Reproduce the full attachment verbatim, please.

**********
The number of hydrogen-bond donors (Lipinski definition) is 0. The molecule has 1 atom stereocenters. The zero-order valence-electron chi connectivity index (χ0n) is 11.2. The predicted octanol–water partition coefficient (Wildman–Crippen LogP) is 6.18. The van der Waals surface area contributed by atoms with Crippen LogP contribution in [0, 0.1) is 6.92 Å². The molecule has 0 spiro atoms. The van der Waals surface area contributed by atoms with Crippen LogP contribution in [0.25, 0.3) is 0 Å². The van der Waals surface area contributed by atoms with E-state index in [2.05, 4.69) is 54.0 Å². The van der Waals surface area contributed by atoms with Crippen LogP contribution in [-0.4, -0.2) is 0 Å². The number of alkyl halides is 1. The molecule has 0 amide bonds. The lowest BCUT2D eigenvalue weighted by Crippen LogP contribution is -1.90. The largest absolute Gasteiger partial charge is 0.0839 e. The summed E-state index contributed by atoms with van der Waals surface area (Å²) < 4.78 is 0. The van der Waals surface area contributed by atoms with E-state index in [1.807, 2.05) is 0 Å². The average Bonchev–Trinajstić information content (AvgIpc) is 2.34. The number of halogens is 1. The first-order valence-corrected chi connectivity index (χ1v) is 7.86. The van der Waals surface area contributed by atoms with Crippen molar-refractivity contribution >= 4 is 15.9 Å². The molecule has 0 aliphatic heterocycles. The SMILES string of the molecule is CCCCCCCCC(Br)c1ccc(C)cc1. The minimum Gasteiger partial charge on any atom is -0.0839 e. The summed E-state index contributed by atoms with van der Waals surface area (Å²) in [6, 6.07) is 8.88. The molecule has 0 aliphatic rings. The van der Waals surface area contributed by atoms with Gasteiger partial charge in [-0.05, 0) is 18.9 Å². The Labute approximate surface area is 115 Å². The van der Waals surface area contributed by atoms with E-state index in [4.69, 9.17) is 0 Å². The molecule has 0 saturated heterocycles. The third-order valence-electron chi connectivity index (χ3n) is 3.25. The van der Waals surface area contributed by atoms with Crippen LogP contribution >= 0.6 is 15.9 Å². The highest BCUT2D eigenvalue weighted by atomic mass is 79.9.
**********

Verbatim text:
The number of hydrogen-bond donors (Lipinski definition) is 0. The molecule has 1 atom stereocenters. The zero-order valence-electron chi connectivity index (χ0n) is 11.2. The predicted octanol–water partition coefficient (Wildman–Crippen LogP) is 6.18. The van der Waals surface area contributed by atoms with Crippen LogP contribution in [0, 0.1) is 6.92 Å². The molecule has 0 spiro atoms. The van der Waals surface area contributed by atoms with Crippen LogP contribution in [0.25, 0.3) is 0 Å². The van der Waals surface area contributed by atoms with E-state index in [2.05, 4.69) is 54.0 Å². The van der Waals surface area contributed by atoms with Crippen LogP contribution in [-0.4, -0.2) is 0 Å². The number of alkyl halides is 1. The molecule has 0 amide bonds. The lowest BCUT2D eigenvalue weighted by Crippen LogP contribution is -1.90. The largest absolute Gasteiger partial charge is 0.0839 e. The summed E-state index contributed by atoms with van der Waals surface area (Å²) < 4.78 is 0. The van der Waals surface area contributed by atoms with E-state index in [1.807, 2.05) is 0 Å². The average Bonchev–Trinajstić information content (AvgIpc) is 2.34. The number of halogens is 1. The first-order valence-corrected chi connectivity index (χ1v) is 7.86. The van der Waals surface area contributed by atoms with Crippen molar-refractivity contribution >= 4 is 15.9 Å². The molecule has 0 aliphatic heterocycles. The SMILES string of the molecule is CCCCCCCCC(Br)c1ccc(C)cc1. The minimum Gasteiger partial charge on any atom is -0.0839 e. The summed E-state index contributed by atoms with van der Waals surface area (Å²) in [6, 6.07) is 8.88. The molecule has 0 aliphatic rings. The van der Waals surface area contributed by atoms with Gasteiger partial charge in [-0.05, 0) is 18.9 Å². The Labute approximate surface area is 115 Å². The van der Waals surface area contributed by atoms with E-state index in [4.69, 9.17) is 0 Å². The molecule has 0 saturated heterocycles. The third-order valence-electron chi connectivity index (χ3n) is 3.25. The van der Waals surface area contributed by atoms with Crippen LogP contribution >= 0.6 is 15.9 Å². The highest BCUT2D eigenvalue weighted by atomic mass is 79.9.